Two positive phase III studies of tafenoquine for the radical cure of Plasmodium vivax malaria published in The New England Journal of Medicine

Two positive phase III studies of tafenoquine for the radical cure of Plasmodium vivax malaria published in The New England Journal of Medicine

GSK and Medicines for Malaria Venture (MMV) today announced the publication of positive results from two phase III studies of single-dose tafenoquine for the radical cure (prevention of relapse) of Plasmodium vivax (P. vivax) malaria in The New England Journal of Medicine.

Headline results from the DETECTIVE and GATHER studies, part of a comprehensive global P. vivax radical cure clinical development programme, were announced in June 2017. The results supported the approval of single-dose (1-day) tafenoquine by the U.S. Food and Drug Administration (FDA) in July 2018 (Krintafel) and the Australian Therapeutic Goods Administration (TGA) in September 2018 (Kozenis) for the radical cure of P. vivax malaria, a disease that is estimated to cause around 7.5 million clinical infections every year. The existing standard of care, primaquine, must be taken for 14 days making compliance often low in endemic settings.

The DETECTIVE study, conducted in 522 patients investigated a 1-day course of tafenoquine (300mg), a 14-day course of primaquine (15mg), or placebo, with all patients also receiving a 3-day course of chloroquine to treat clinical symptoms, met its primary endpoint.1

  • Using a confirmed FDA-preferred analysis (Kaplan Meier analysis), a significantly greater proportion of patients in the tafenoquine group remained relapse-free over the 6-month follow-up period compared with patients in the placebo group (62.4% vs 27.7%), with an odds ratio of 0.3, p<0.001. Further, a significantly greater proportion of patients in the primaquine group were relapse-free over the 6-month follow-up period compared with patients on placebo (69.6% vs 27.7%), with an odds ratio of 0.26, p<0.001. High compliance with primaquine treatment of greater than 95% was observed in this controlled clinical setting.
  • Adverse events from the study were consistent with the known safety profile of tafenoquine. Mild, asymptomatic declines in haemoglobin (a protein in red blood cells that carries oxygen) were observed more frequently in patients taking tafenoquine, and all recovered without intervention. The proportion of patients experiencing adverse events (AEs) in the first 29-days during the 6-month study was similar for each treatment group; the frequency was 48.8% for tafenoquine, 46.5% for primaquine, and 48.9% for placebo. The frequency of serious AEs was 8.1% for tafenoquine (n=21, 14 of which were due to decline in haemoglobin that were all mild to moderate in severity and all recovered without specific medical intervention), 3.1% (n=4) for primaquine and, 4.5% (n=6) for placebo.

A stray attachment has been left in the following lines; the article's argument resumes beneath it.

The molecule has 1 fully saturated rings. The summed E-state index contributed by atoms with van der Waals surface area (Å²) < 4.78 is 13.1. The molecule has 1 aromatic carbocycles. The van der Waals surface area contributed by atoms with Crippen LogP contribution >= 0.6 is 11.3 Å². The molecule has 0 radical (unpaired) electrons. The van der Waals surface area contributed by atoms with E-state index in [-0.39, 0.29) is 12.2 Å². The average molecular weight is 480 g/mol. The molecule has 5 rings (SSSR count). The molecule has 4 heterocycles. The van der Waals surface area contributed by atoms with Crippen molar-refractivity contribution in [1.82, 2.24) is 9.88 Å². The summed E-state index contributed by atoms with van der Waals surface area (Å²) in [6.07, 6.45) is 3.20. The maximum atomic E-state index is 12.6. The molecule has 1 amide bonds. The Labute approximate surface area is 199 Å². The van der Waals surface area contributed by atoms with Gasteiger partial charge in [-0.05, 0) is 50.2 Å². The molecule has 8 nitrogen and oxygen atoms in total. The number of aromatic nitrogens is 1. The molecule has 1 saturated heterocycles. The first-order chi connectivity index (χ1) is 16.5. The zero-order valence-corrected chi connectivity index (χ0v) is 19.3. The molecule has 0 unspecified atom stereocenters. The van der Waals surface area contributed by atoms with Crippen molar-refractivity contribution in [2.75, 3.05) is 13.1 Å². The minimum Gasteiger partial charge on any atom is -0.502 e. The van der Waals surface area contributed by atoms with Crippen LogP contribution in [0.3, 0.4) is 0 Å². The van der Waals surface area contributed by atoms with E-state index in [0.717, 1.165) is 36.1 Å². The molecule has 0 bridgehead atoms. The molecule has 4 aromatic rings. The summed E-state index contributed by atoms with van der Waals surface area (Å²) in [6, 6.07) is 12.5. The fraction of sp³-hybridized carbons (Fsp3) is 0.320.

The GATHER study, conducted in 251 patients, investigated the effect of a single-dose of tafenoquine (300mg) on levels of haemoglobin when compared to a 14-day course of primaquine (15mg), with all patients also receiving a standard 3-day course of chloroquine.2

  • The incidence of decline in haemoglobin (the primary endpoint) was very low and similar between the two treatment groups (2.4% for patients receiving tafenoquine 1.2% for patients receiving primaquine), with the difference in proportions (95% CI) of 1.23% (-4.16%, 4.98%). 
  • The frequency of adverse events was 72% for the tafenoquine group and 75% for the primaquine group and the frequency of serious adverse events was 4% for the tafenoquine group and 1% for the primaquine group.

The regulatory approvals of tafenoquine by the FDA and TGA will be informative to regulatory agencies in malaria-endemic countries.Tafenoquine will be provided at an affordable price to maximise access of the medicine to those who need it most.

Dr. Hal Barron, Chief Scientific Officer and President of Research and Development, GSK, said: “Treating Plasmodium vivax malaria is particularly challenging because the parasite has the ability to lie dormant in the liver resulting in relapses. Poor compliance to primaquine treatment in real-world settings can lead to higher relapse rates than those seen in the controlled setting of clinical trials, so a single-dose treatment with tafenoquine is an attractive proposition. We are pleased to have the results of these pivotal studies published today, and look forward to progressing further regulatory filings of tafenoquine in P. vixax endemic countries.”

Dr. David Reddy, Chief Executive Officer of MMV said: “Without treatment to stop the relapse of P. vivax, infected patients live with the constant threat of malarial symptoms returning without warning. MMV and GSK, long-standing partners in the fight against malaria, developed tafenoquine to help put a stop to the relapse. We are delighted to see the results of the phase III studies published in the NEJM. These positive results demonstrate the efficacy and safety of tafenoquine in an unprecedented single-dose for relapsing malaria, potentially offering countries a new tool as they strive towards malaria elimination.”